New register tracks Chinese foreign investment in Australia and shows where the money ends up

Chinese investment in Australia dropped by 40 per cent last year, according to new figures.

Key points:

  • Between 2014 and 2017 Chinese investment totalled more than $40.4 billion
  • A quarter of the total money went to mining
  • Public administration and safety was the only sector to receive no money

The details are revealed in the first comprehensive public database tracking the flow of Chinese foreign investment into Australia, which outlines who spent the money and what they spent it on.

It shows that from 2014 to 2017, Chinese investment totalled more than $40.4 billion.

Investment was at its highest in 2016, at $14.9 billion, but dropped to $8.9 billion in 2017.

"It definitely peaked in 2016 and [came] back really quite a lot by 40 per cent in one year there and I guess looking at the data it will come back again this year," project leader Peter Drysdale, said.

He said there were a few reasons for the sudden decline.

"Either in terms of control in China or controls in Australia or the investment environment in Australia," Professor Drysdale said.

Researchers from the Australian National University compiled the database on Chinese investment in Australia by crosschecking figures from sources such as the Foreign Investment Review Board and the Australian Bureau of Statistics.

"Getting an accurate picture of what's going on is half the battle in having a sensible public discussion," Professor Drysdale said.

"The careful understanding of that is important to the development of a policy approach which will ensure all the risks associated with Chinese investment, from a public interest viewpoint, are covered."

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Where the money goes

Part of the difficulty in tracking Chinese investment is that the investors are scattered. While many are in mainland China, others are based in Hong Kong or Australia.

The research team painstakingly trawled through thousands of transactions to put together the full picture.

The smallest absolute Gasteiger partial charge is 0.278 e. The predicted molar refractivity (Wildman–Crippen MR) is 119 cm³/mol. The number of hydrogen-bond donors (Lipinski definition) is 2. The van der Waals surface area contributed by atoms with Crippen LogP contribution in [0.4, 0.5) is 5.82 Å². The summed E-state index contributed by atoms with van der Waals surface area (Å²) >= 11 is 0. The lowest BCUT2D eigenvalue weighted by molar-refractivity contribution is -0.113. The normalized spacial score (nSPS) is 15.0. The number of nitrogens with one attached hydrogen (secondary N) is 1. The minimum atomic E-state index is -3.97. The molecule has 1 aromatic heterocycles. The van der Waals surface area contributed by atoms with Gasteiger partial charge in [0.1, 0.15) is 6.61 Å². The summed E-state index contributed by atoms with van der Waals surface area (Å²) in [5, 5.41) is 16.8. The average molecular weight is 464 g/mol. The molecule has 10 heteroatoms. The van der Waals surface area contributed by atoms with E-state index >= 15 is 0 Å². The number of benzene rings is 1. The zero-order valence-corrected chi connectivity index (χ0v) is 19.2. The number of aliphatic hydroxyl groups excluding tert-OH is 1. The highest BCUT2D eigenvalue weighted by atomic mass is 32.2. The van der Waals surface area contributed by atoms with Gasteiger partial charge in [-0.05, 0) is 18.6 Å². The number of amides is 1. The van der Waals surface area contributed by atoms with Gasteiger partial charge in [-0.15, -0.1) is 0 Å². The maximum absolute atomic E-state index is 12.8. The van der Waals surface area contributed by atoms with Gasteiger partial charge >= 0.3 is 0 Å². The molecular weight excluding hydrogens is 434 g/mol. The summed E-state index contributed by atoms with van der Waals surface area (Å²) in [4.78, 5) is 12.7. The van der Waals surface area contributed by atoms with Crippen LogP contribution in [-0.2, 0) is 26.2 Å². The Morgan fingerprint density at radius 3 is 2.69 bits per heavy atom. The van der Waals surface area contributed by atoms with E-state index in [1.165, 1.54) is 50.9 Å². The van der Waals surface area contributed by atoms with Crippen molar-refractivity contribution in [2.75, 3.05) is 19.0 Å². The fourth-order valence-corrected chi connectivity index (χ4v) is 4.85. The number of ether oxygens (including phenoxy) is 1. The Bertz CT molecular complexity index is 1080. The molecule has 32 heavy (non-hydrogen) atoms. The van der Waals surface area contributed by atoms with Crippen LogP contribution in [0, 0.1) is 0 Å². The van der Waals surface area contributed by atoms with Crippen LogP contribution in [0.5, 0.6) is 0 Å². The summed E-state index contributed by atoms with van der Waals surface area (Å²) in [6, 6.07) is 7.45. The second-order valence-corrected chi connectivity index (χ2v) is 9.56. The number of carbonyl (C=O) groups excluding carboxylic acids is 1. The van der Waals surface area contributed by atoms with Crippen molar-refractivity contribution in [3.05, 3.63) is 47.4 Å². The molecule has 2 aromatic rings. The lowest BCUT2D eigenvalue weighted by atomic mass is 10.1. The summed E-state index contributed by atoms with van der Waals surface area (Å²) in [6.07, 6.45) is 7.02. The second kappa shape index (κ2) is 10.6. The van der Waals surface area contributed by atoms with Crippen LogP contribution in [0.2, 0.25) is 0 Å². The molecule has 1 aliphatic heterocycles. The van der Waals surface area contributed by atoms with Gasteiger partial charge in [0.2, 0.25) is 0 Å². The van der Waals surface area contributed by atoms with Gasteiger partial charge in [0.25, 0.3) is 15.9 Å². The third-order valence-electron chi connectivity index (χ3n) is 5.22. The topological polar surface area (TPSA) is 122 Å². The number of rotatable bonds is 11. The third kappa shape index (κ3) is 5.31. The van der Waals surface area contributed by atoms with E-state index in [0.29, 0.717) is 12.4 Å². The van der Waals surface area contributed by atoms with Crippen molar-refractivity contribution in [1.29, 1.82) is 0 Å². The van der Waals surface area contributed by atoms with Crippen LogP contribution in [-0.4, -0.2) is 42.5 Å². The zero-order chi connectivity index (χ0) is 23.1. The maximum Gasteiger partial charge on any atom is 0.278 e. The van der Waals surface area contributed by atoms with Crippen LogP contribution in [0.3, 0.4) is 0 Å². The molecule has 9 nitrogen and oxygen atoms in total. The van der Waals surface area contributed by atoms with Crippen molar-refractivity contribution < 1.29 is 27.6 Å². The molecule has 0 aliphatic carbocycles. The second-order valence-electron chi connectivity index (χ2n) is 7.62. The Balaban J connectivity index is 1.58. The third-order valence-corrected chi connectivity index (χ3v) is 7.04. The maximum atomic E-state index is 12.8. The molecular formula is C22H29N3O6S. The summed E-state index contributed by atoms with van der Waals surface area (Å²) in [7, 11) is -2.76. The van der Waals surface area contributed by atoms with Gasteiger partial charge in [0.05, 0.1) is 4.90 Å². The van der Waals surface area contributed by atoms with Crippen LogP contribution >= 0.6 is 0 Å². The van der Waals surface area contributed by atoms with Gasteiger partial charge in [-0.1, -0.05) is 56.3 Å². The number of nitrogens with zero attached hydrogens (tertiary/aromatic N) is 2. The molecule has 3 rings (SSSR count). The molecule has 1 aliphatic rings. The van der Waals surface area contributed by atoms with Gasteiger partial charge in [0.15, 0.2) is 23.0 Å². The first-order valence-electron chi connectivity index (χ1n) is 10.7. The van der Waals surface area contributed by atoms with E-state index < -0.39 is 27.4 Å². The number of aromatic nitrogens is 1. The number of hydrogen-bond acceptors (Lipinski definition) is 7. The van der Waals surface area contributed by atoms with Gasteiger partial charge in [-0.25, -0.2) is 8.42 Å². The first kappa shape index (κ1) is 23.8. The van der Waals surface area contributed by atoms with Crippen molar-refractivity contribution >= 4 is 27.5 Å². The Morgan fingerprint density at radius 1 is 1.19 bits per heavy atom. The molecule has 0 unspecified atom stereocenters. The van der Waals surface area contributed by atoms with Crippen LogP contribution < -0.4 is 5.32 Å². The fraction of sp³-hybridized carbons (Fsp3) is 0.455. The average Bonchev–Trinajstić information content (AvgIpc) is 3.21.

It showed most of the money went towards mining and real estate. Mining accounted for a quarter of the total money received over the four-year period.

But it also showed a growing amount was being funnelled into services sectors, such as the health services industry.

The only sector to receive absolutely no money was public administration and safety

"So it's a more nuanced and mixed picture than we're used to," researcher Shiro Armstrong said.

"And that's not surprising, because Chinese investment in this country is starting to mature a bit, just as other sources matured previously, like Japanese investment, American investment before that.

"It starts to diversify across the sectors, across the economy."

Dr Armstrong said that brought new opportunities for Australian business.

"So whereas we used to dig up a lot of rocks and ship them to China, that will still be a big part of our economic relationship, but their investment is largely coming into tourism, the services sector, services links importantly," Dr Armstrong said.

Most of the money went to urban areas in New South Wales and Victoria.

Less than 10 per cent went to rural areas, although the researchers believe there is potential for that to grow in future.

 

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How much comes from the People's Republic of China?

The database also sheds light on how much investment was backed by the Chinese Government.

There have long been concerns about state-owned enterprises buying up Australian farmland and business. But according to this study, the Chinese Government was involved in less than 20 per cent of all sales.

"So what it's telling us really is that private investment from China is almost as important, just as important, as state-owned enterprise investment," Dr Armstrong said.

"A lot of small-scale investment is coming in as well as the big ticket headline projects."

But companies affiliated with the Communist Party tended to be involved in the bigger deals, and that meant they contributed nearly half of the total dollars invested.

Professor Drysdale said it was hard to glean from a spreadsheet whether that translated into Chinese influence.

"Well, the data itself immediately doesn't tell us directly anything about that," he said.

"But what it makes possible is analysing those issues in a fact-based way, an evidence-based way."

He said previously, the debate about Chinese investment had been lacking in some of those cold hard facts.

"To put it frankly, the evidence, the information, hasn't been available to do the kind of analysis that's necessary to make the sort of claims that people have made about Chinese investment in Australia up to this point," he said.

The researchers are now pulling together the data for 2018.

They say the database could also be replicated in future to look at the flow of money from other countries, such as Japan.  

 By political reporter Alexandra Beech

 

 
 
 
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